Whole Foods: The Cody Buys Groceries Review
Amazon returns. That's how they get you.
It had probably been over a decade since I'd set foot in a Whole Foods until I had to return a baking dish and was exposed to another ridiculous level of Amazon convenience. To return an item, you can bring it to any Whole Foods, scan a QR code, and they will take care of it for you. You don't even have to bring a box. And I'd sure as hell rather drive 10 minutes to Whole Foods than even begin to think of where to find a printer. It's 100% free. It's genius.
And I hate to say it, but once I stepped inside, I was a little bit captivated. Whole Foods is easily the prettiest grocery store I've ever been in. It's also fairly spacious, offering plenty of room around the produce islands and baked goods.
However, they also sometimes put form over function. For example, most of the aisles are just a little over six feet tall, and the signs that tell you what's on each aisle are in the middle of the aisle. It looks great, but it's much harder to go past the aisles and find the one you need when you have to look down each one to see the signs.
The other thing that stands out when you walk in is that Whole Foods has not one but several IKEA-like restaurants in-store that are also gorgeous. Considering it now I can probably think of more grocery stores that serve hot food inside than ones that don't, but these remind me of IKEA because they take up considerable real estate and as far as I can tell are completely first-party-operated.
You can see some of what's on sale by looking at the app or the website. There is no paper ad, and most of the sales are exclusive to Amazon Prime members. You can verify your Prime status by scanning a QR code which is also in the app. These are basically the only two things the app does. When I ask myself if Amazon is taking full advantage of what they have with Whole Foods, my answer is an obvious no because of this embarrassingly barebones app. When I think of Amazon running a grocery store, I would expect them to at least be on the level of Target, which tells you what aisle items are on through the app and in-store tablets. The Whole Foods app doesn't let you see their products at all. In fact, the thing that feels the most futuristic about Whole Foods is that their mobile payments system actually works and doesn't seem to exist just to embarrass techies.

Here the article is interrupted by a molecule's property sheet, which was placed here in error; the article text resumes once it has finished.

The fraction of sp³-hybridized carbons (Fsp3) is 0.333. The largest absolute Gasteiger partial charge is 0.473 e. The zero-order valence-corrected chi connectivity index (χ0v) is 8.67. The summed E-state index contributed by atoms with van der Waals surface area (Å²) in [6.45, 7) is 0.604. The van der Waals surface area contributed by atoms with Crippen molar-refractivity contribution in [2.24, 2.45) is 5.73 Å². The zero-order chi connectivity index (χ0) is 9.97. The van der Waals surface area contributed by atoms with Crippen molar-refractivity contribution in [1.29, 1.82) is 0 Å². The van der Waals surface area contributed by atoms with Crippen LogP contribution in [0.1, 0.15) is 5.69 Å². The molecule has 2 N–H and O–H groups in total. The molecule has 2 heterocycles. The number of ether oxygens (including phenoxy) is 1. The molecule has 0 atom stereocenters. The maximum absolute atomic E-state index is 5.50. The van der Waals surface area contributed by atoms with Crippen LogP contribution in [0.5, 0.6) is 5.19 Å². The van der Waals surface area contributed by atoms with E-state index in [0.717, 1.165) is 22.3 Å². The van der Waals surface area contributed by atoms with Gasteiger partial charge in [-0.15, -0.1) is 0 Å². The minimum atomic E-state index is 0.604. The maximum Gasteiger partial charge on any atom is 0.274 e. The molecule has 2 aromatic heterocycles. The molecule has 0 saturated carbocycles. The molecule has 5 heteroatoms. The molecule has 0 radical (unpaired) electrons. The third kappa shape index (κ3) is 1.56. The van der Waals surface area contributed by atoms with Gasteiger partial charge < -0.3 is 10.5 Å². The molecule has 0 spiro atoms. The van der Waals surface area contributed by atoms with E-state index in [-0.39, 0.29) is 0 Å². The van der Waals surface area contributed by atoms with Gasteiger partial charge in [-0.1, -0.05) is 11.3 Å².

The other main question I had about Whole Foods was this: is it still a specialty store? I went today to buy ingredients for a spaghetti carbonara, and my litmus test for variety of groceries was the guanciale, which they did not have. My lack of prior experience with Whole Foods makes it hard to say if they're losing their specialty items or not, but I can find people online saying they have it, so I think it is something they recently stopped carrying.
However, I don't think "grocery store run by Amazon" paints an accurate picture of what they have, either. They still claim to disallow high-fructose corn syrup, artificial sweeteners, and other things, and the difference in their snack selection compared to other grocery stores is noticeable.
But make no mistake, you can absolutely indulge at a Whole Foods. The store has plenty of chips, cookies, and
chocolaty shit trail mix. Depending on what you're after, their selection might be preferable to what you'd find at a normal grocery store.
So really, I wouldn't look at Whole Foods as the store that's going to replace your grocery store, but I do see it as a very powerful arrow in Amazon's global takeover quiver. And that's the biggest negative I have for Whole Foods. Yes, chains like Walmart have many horrible effects on society and the planet, but Amazon is the company that really feels like it's bringing about the end times. For one thing, I would already call Amazon a more ubiquitous part of our culture than any of those stores, and if it's not now it will be soon. They move extremely fast and have already made Jeff Bezos the richest person alive, and they've done a lot of damage along the way. And yeah, this all started with me returning something I bought from them, so I'm part of it, too.
Even without that major factor, it's still not good enough to be somewhere I go regularly. It is beaten by Target in shopping experience, and for me, it's beaten by almost any other grocery store in inventory.